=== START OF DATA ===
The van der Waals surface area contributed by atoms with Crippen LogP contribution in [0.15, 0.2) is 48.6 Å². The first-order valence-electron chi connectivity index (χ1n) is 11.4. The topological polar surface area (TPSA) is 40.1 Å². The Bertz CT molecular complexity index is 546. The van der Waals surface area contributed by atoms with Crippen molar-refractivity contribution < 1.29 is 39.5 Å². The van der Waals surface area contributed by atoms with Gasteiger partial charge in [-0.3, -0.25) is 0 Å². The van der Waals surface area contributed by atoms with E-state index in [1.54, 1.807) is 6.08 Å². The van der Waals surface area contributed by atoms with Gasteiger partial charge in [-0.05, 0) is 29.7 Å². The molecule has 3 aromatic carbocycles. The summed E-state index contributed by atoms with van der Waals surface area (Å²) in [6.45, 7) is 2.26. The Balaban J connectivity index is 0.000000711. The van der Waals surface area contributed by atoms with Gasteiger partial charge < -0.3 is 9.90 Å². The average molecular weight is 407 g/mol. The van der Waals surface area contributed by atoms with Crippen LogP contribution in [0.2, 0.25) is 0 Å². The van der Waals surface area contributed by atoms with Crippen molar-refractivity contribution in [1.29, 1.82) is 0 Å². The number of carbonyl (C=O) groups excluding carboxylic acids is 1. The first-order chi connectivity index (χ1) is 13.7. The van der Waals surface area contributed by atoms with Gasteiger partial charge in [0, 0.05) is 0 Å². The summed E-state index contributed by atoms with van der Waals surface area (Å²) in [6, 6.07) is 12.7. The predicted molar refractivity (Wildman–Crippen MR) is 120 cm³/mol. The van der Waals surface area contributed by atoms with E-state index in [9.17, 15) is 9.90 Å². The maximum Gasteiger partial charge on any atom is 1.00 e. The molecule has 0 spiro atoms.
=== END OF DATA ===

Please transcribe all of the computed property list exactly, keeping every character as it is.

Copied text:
The van der Waals surface area contributed by atoms with Crippen LogP contribution in [0.15, 0.2) is 48.6 Å². The first-order valence-electron chi connectivity index (χ1n) is 11.4. The topological polar surface area (TPSA) is 40.1 Å². The Bertz CT molecular complexity index is 546. The van der Waals surface area contributed by atoms with Crippen molar-refractivity contribution < 1.29 is 39.5 Å². The van der Waals surface area contributed by atoms with Gasteiger partial charge in [-0.3, -0.25) is 0 Å². The van der Waals surface area contributed by atoms with E-state index in [1.54, 1.807) is 6.08 Å². The van der Waals surface area contributed by atoms with Gasteiger partial charge in [-0.05, 0) is 29.7 Å². The molecule has 3 aromatic carbocycles. The summed E-state index contributed by atoms with van der Waals surface area (Å²) in [6.45, 7) is 2.26. The Balaban J connectivity index is 0.000000711. The van der Waals surface area contributed by atoms with Gasteiger partial charge < -0.3 is 9.90 Å². The average molecular weight is 407 g/mol. The van der Waals surface area contributed by atoms with Crippen LogP contribution in [0.2, 0.25) is 0 Å². The van der Waals surface area contributed by atoms with Crippen molar-refractivity contribution in [1.29, 1.82) is 0 Å². The number of carbonyl (C=O) groups excluding carboxylic acids is 1. The first-order chi connectivity index (χ1) is 13.7. The van der Waals surface area contributed by atoms with Gasteiger partial charge in [0, 0.05) is 0 Å². The summed E-state index contributed by atoms with van der Waals surface area (Å²) in [6, 6.07) is 12.7. The predicted molar refractivity (Wildman–Crippen MR) is 120 cm³/mol. The van der Waals surface area contributed by atoms with E-state index in [9.17, 15) is 9.90 Å². The maximum Gasteiger partial charge on any atom is 1.00 e. The molecule has 0 spiro atoms.